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I have created a folder in Windows, C:\tmp\ and I want it to behave like /tmp/ folder in Linux, i.e. its contents are removed every time the system is booted.

I think the commands to run could be (at least on windows 7):

RD C:\tmp /S /Q
MKDIR C:\tmp

A way to execute this commands on every boot? Or, any better way to accomplish this?

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closed as off topic by ethrbunny, Ondrej Tucny, Bakuriu, Adam Rackis, ben75 Feb 27 '13 at 16:09

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2 Answers 2

up vote 3 down vote accepted

I do it via a shutdown script to clear a directory called c:\null

Run gpedit.msc & see http://technet.microsoft.com/en-us/library/cc770300.aspx for instructions on configuring a script to run.

The bat file I run is

@echo off
@rd c:\null\ /s /q
@md c:\null
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I've just realized that I have Windows 7 Home Premium and gpedit.msc is not available. Any workaround? –  Diego Herranz Feb 27 '13 at 11:53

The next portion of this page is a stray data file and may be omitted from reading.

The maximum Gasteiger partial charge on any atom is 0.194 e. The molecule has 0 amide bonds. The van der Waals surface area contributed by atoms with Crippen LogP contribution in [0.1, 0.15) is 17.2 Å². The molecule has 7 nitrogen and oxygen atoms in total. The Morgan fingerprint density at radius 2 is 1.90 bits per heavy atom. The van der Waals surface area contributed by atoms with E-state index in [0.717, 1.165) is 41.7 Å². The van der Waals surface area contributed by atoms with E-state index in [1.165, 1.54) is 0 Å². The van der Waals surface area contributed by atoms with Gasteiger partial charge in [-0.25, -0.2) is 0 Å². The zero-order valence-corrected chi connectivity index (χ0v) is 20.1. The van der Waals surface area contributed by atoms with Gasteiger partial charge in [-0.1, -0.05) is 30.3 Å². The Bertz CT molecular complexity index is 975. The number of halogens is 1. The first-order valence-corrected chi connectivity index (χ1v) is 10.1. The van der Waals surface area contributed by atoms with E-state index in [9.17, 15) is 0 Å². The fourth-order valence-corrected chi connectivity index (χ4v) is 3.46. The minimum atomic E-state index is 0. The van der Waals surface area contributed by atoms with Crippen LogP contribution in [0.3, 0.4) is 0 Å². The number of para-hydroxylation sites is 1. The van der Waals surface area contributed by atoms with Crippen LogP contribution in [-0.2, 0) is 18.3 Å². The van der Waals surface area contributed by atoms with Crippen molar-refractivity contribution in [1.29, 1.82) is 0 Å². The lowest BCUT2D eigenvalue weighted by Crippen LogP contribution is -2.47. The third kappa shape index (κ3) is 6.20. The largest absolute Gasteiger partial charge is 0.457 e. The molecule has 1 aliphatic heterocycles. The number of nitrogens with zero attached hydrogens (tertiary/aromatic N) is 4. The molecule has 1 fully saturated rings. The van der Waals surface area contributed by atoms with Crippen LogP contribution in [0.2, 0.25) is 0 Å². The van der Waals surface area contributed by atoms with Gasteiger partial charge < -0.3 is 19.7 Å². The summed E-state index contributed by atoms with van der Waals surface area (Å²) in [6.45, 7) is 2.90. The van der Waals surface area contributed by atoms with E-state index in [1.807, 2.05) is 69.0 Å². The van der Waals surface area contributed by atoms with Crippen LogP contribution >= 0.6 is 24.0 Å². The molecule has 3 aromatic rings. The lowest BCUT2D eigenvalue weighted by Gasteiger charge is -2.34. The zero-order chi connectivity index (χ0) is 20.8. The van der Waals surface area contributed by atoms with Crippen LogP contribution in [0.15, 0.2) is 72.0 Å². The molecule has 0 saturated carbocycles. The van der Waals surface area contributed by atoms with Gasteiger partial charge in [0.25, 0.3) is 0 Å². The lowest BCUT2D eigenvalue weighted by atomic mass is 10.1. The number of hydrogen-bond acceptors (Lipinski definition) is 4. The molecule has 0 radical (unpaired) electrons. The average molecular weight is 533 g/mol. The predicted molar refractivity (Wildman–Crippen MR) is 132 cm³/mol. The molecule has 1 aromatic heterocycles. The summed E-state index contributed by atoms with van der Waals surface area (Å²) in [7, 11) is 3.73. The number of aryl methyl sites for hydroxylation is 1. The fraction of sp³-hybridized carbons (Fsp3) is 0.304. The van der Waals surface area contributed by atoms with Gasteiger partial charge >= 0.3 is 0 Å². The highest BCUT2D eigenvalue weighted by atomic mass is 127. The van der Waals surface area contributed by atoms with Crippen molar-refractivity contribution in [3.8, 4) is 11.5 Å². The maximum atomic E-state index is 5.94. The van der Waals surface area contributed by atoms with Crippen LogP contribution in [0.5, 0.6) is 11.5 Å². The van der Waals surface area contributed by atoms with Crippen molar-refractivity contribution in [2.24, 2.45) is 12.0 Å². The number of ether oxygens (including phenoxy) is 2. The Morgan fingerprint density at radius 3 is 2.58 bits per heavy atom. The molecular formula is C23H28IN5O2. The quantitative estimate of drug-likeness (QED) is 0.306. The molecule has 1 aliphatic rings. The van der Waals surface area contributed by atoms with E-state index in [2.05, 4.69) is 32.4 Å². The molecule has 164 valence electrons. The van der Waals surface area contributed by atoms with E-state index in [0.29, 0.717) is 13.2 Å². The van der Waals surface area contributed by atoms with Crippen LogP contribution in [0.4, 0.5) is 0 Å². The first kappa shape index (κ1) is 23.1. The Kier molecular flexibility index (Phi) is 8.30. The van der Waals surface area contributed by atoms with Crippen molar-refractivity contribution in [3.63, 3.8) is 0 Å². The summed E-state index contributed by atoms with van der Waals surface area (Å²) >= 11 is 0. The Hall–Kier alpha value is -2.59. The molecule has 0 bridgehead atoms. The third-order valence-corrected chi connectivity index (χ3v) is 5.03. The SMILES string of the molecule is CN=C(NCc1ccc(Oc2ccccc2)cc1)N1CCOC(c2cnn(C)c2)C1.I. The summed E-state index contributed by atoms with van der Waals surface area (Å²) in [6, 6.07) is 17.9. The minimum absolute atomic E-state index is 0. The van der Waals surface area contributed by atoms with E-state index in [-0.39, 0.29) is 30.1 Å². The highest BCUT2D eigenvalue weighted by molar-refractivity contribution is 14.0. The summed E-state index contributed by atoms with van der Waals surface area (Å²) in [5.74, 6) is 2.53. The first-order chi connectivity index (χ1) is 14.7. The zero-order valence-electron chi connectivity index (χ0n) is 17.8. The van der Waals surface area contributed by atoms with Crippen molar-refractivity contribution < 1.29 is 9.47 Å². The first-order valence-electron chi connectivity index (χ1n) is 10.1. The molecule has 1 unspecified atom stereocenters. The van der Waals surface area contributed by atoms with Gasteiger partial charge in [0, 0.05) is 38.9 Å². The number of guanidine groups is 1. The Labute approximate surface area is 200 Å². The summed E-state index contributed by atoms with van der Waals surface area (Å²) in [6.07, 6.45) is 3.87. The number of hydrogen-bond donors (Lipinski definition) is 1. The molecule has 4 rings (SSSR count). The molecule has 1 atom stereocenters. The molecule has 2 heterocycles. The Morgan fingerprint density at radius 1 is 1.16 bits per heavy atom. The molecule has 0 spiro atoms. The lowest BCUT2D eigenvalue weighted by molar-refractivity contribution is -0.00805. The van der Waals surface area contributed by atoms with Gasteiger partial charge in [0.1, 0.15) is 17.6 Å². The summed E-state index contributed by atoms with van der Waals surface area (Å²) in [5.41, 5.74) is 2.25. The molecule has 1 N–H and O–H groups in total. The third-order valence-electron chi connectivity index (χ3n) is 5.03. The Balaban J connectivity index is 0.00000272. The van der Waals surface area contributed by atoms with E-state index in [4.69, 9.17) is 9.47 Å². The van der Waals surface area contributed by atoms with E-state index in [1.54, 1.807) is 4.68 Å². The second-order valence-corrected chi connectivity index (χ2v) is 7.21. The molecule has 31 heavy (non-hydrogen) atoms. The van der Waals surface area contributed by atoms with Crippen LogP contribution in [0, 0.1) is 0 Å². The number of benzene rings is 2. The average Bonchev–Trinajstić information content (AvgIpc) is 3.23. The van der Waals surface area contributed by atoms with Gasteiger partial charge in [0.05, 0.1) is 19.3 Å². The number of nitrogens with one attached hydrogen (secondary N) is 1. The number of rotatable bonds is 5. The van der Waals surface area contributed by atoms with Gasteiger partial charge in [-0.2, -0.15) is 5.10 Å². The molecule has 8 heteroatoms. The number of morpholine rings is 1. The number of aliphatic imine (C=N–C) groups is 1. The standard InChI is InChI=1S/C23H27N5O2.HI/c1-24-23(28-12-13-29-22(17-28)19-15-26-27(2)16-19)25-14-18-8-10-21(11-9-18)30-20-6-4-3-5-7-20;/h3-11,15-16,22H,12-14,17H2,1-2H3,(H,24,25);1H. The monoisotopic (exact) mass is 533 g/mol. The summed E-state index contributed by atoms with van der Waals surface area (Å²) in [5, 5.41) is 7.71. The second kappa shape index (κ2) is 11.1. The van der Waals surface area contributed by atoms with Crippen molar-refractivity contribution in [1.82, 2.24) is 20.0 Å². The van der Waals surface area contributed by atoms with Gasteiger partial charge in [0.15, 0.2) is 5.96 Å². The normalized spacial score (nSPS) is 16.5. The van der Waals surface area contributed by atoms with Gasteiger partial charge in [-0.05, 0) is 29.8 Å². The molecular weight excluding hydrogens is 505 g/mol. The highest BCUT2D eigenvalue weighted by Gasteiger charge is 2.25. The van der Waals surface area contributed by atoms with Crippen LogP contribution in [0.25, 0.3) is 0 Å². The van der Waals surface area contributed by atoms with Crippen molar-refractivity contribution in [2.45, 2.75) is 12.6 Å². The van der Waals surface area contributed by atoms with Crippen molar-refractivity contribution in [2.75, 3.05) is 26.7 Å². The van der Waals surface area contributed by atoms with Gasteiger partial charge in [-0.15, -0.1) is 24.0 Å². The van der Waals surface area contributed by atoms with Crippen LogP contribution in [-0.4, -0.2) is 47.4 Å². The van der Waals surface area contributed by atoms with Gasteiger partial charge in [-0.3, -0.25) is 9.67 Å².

There are logoff/on events you can use to run something via task scheduler (taskschd.msc) –  Alex K. Feb 27 '13 at 11:56
taskschd.msc did it. Thanks. –  Diego Herranz Feb 27 '13 at 14:40

You should use the environment variable %TEMP% which points to different locations on different Windows versions, but is the defined location for temporary data in Windows.

Windows doesn't clean it up by itself, but it is fine to delete its contents on shutdown (and as lots of applications don't clean up properly, it is recommended to do so once in a while).

Do not delete the %TEMP% folder, but it's contents using del %TEMP%\* /s /f /q which will delete the contents instead, so you don't need to recreate the folder.

For setting up a shutdown-script, use the answer provided by @Alex K.

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del %TEMP%\* /s /f /q deletes the contents and the contents inside the subfolders but not the subfolders themselves so I think I'll stick with the recreation of the folder. Thanks. –  Diego Herranz Feb 27 '13 at 13:49

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